After giving birth most women since they do not have anything on their minds apart from their babies, they tend to forget about the most important thing that needs their immediate attention. We are talking about postnatal contraceptive methods. If you are not planning on having another baby ten months into having the first one, you definitely need to decide on a contraceptive method.
A lot of women have this notion that if they are breastfeeding, they do not need contraception which is to an extent right, but there is a catch. Breastfeeding can be considered a contraceptive method because it postpones menstruation, but it can only work if it is:
- done frequently and regularly
- if the baby is not more than six months old
- in case you have not started menstruating again
- if you are breastfeeding day and night with a gap of not more than 4 hours between each feed
It has been seen that even when a woman is breastfeeding there is a great chance of her getting pregnant if she does not use contraception as soon as possible.
Usually, a woman is in her fertile period two weeks prior to starting her periods, and they might return after a period of 6 weeks to 3 months after delivery which means that in the absence of proper protection a woman is at risk of getting pregnant again. However, this is not something to be worried about as there are a lot of options available when it comes to contraception after delivery, and they are all quick, safe, and easy.
1st option: The Implant
The progesterone implant known by the brand name Nexplanon is a popular contraception option which is as the name suggests is an implant that is inserted in the arm, and it lasts for up to a period of three years. The whole process involves the insertion of a small rod made of plastic into the arm, which then releases the hormone progesterone into the body. This stops the ovaries from making an egg every month.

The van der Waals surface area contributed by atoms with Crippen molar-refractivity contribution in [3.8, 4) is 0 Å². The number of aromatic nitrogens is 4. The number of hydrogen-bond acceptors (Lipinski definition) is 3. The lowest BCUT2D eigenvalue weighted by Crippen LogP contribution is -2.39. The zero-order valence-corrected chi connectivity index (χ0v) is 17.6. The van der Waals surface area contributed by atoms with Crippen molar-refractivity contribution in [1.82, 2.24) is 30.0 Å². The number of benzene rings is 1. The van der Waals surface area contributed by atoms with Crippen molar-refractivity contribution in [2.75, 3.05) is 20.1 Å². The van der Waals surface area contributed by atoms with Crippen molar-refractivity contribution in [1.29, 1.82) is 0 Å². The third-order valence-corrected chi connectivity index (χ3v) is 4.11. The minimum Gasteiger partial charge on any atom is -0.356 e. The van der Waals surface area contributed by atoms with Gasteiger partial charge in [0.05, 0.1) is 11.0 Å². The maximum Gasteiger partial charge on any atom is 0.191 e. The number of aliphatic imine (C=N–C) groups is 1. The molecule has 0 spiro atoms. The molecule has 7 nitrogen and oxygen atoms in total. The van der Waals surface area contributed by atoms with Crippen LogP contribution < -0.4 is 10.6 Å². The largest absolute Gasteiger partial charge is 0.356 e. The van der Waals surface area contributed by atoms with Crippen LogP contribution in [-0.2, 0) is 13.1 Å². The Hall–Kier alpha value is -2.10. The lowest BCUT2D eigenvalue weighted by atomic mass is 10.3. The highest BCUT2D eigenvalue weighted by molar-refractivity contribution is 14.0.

The implant might cause some changes in the menstrual cycle and also might cause it to cease altogether in some cases. Since it is one of the safest methods of contraception, many women get it right after giving birth, and the good news is that it also does not pose any risk while breastfeeding.
Nexplanon is one of the quickest and risk-free options when it comes to this type of contraception which easily lets you create a gap between pregnancies. However, some side effects of it include mood swings, weight gain, and changes in the skin. When it comes to its efficacy rate, the implant is 99.95 per cent potent, and one of the safest method of contraception after delivery
II Option: Intrauterine Device (IUD)
An intrauterine device or IUD is a tiny T-shaped device that is placed inside the uterus to prevent pregnancy. These are either made of copper which can last for ten years with an efficacy rate of 99.4 per cent or progesterone ones that last for around five years and come with an efficacy rate of 99.8 per cent. An intrauterine device can be placed inside the uterus either six weeks after giving birth or right after the delivery.